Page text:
The Eastern Cape Provincial Department of Rural Development and Agrarian Reform presented responses to the issues and concerns the Portfolio Committee had raised during its oversight visit to the province recently. The Committee also agreed on the set guidelines for the nomination of people to serve on the National Agricultural Marketing Council (NAMC).
Mr Mlibo Qoboshiyane, Member of the Executive Committee (MEC), Eastern Cape Provincial Department of Rural Development and Agrarian Reform, said the workings of the provincial department were in line with the national mandate to help young people, disabled people and women -- especially those located in the deep rural areas -- to participate in the sector and fight poverty. The provincial department had cascaded its agricultural development plans. This was going to help in job creation and the revival of agriculture in the province. Agriculture was the hope of the province, based on its natural resource base. There were plans in place to make use of land that was available and under-utilised. The planning had been done and the provincial department was working on the effective implementation of plans.
Mr Lumkile Ngada, Head of Department: Eastern Cape Provincial Department of Rural Development and Agrarian Reform took the Committee through the responses to the concerns and questions the Committee had raised during its oversight visit. These dealt with:
- The budget provided by the Department of Agriculture, Forestry and Fisheries (DAFF) versus the provincial appropriation.
- The agricultural sector’s contribution to the provincial gross domestic product (GDP) was going down -- what was the department planning to improve the situation?
- Rescue plans for the Majola and Magwa tea enterprises, and the money owed to Magwa employees.
- The use of the piggery on the Prinsloo Farm in the Blue Crane Route Municipality by people who were not the intended beneficiaries.
- The workings and beneficiaries of the Coza Community Maize Project in Nyandeni.
- Overview of the performance of aquaculture and agro-processing in the East London Industrial Development Zone (IDZ).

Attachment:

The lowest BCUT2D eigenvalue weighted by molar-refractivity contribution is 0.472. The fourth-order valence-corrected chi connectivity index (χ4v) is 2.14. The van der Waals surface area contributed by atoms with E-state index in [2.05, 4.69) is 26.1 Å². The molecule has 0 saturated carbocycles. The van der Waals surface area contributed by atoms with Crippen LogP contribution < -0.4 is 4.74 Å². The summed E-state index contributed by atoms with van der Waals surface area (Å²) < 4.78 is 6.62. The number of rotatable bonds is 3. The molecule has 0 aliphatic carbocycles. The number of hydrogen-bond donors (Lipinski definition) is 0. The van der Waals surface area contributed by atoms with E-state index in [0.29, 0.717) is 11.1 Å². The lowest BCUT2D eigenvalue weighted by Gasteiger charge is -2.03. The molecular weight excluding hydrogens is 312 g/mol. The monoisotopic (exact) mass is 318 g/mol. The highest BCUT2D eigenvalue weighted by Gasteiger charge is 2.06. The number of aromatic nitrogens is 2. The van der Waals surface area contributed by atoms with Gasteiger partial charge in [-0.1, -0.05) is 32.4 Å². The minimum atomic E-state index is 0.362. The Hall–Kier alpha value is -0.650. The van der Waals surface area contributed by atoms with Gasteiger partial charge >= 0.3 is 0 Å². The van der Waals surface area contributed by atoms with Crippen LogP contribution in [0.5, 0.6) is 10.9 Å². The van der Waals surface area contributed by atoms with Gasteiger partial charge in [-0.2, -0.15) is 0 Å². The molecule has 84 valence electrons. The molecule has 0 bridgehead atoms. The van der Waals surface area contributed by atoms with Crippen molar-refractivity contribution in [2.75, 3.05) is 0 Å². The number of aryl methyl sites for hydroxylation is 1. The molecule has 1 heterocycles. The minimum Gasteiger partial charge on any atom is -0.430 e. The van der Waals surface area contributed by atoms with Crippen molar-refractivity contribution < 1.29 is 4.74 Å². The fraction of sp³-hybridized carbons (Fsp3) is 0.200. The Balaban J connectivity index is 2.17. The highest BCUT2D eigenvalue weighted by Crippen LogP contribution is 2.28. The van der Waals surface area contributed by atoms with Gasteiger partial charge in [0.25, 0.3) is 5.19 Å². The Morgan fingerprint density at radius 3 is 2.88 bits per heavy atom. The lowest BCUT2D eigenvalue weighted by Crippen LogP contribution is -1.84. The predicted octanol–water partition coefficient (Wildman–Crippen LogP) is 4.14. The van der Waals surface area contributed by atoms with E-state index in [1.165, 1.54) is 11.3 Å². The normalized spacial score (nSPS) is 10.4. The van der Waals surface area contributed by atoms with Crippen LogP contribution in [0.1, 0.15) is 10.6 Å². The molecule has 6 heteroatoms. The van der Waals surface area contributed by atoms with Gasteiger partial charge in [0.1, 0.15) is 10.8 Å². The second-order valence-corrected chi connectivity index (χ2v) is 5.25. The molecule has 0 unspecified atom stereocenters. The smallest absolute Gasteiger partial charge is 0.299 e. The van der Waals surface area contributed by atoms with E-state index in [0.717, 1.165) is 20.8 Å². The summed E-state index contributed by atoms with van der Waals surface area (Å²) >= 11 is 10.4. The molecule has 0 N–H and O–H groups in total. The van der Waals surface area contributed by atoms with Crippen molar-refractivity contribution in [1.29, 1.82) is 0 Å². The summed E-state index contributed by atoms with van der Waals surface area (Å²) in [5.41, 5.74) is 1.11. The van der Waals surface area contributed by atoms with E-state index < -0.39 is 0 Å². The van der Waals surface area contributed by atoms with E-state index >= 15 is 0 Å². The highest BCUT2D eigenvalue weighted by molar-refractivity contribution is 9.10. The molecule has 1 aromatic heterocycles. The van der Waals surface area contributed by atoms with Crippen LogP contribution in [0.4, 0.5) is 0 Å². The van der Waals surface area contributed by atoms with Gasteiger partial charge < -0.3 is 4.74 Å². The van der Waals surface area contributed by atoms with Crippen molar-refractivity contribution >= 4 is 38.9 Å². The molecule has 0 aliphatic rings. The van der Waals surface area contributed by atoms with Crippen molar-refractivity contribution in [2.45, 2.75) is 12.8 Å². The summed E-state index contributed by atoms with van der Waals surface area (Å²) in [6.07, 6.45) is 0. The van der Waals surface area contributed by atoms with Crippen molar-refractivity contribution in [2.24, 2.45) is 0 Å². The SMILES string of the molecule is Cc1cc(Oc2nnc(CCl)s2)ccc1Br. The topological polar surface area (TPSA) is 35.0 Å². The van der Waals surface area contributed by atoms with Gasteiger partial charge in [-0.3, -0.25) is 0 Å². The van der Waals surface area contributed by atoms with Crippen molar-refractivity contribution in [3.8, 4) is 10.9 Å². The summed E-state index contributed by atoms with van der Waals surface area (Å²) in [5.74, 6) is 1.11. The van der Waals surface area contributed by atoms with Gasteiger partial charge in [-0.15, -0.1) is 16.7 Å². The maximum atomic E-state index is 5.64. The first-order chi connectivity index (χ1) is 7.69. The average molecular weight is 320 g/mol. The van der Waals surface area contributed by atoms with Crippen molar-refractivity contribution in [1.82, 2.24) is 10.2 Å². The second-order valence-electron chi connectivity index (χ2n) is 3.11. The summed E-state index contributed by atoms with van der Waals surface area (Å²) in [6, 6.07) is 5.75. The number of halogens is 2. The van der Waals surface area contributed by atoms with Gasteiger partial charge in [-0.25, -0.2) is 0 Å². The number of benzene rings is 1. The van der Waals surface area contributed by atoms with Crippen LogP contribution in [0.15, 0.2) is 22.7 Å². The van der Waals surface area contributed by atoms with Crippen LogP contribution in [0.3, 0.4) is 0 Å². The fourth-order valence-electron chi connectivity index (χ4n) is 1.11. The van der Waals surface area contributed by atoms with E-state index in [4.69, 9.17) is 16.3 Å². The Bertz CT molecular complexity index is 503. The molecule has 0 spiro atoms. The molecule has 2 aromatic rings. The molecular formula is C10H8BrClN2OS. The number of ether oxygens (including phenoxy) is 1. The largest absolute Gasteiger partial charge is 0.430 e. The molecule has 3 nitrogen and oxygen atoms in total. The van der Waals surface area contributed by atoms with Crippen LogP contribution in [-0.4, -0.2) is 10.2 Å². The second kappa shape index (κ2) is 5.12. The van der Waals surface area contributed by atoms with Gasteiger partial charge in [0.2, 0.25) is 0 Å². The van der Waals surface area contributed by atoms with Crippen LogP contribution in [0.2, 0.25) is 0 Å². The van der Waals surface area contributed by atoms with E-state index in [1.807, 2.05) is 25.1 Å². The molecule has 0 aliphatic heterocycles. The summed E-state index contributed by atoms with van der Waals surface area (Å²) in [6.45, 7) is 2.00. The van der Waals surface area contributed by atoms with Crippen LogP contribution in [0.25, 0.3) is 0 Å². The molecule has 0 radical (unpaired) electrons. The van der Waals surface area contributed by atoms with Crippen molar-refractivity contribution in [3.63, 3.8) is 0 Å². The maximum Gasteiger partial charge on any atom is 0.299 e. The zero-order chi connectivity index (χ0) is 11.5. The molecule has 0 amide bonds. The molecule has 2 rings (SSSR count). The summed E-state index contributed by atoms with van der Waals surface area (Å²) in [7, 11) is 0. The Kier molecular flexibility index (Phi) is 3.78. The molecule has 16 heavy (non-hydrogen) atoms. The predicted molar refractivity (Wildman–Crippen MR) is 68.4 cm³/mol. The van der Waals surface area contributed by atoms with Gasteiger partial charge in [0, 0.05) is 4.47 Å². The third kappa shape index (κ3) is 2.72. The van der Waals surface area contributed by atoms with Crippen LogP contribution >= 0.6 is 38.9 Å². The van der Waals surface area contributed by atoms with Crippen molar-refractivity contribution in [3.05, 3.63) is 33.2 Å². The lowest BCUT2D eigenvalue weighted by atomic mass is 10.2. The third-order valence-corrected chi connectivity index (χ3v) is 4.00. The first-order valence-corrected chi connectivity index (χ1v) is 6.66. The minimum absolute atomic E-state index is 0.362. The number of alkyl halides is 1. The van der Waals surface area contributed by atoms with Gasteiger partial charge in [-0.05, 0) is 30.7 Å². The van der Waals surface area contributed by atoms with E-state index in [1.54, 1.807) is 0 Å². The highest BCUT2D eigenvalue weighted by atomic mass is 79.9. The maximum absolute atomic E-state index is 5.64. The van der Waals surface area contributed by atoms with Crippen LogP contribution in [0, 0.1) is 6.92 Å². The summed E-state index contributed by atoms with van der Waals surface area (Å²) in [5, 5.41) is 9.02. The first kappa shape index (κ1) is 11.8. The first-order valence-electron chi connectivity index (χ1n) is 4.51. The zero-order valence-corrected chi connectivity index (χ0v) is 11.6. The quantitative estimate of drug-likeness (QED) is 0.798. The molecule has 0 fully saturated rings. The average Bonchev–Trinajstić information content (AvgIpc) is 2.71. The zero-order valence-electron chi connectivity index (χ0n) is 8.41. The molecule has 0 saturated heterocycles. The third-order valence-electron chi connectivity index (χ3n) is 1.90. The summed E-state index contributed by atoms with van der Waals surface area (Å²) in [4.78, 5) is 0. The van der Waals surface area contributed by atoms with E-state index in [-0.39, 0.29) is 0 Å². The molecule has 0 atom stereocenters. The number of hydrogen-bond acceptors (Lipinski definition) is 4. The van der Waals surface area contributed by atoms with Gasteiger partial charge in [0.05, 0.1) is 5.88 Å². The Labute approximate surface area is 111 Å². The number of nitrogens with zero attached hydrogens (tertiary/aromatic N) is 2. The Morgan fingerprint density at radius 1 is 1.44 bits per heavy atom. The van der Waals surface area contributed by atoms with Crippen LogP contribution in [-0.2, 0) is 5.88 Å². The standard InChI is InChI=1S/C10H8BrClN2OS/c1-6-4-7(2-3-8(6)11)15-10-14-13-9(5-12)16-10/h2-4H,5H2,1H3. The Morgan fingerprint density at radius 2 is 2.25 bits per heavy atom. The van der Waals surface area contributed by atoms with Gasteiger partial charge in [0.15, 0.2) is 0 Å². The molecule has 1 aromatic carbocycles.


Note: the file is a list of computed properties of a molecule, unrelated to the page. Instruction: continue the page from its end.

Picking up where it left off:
- The status quo regarding the planned mariculture project in the Coega IDZ.
- How livestock would be taken advantage of in the Berlin Agro-Industry Park.
- The working and beneficiaries of the Indyebo Farmers Project.
- Reasons for building a new pack house at Ripplemead in Peddie while there were a number of such structures that were not 100% utilised in the area.
- An Update on the Alfred Nzo goat project.
Ms Siphokazi Ndudane, Acting Deputy Director-General: Fisheries Management, DAFF, provided responses related to the Fisheries Management. The questions she responded to centred on the following:
- Reasons for the slow growth in the aquaculture sector and how the sector could attract new job seekers.
- Who runs fisheries in the Eastern Cape.
- How the Department was planning to revitalise the Mthatha dam hatchery.
- How the number of productions and job targets set were going to be achieved within a short space of time.
- The extent of poaching along the coast.
- An update on the Small-scale Fisheries Policy.
- Extension officers assigned to fisheries, and the availability of training modules for fisheries extension officers.
- Progress in the implementation of the Small-scale Fisheries Act.
- The reaction of people to the proposed cooperatives for small-scale fishermen.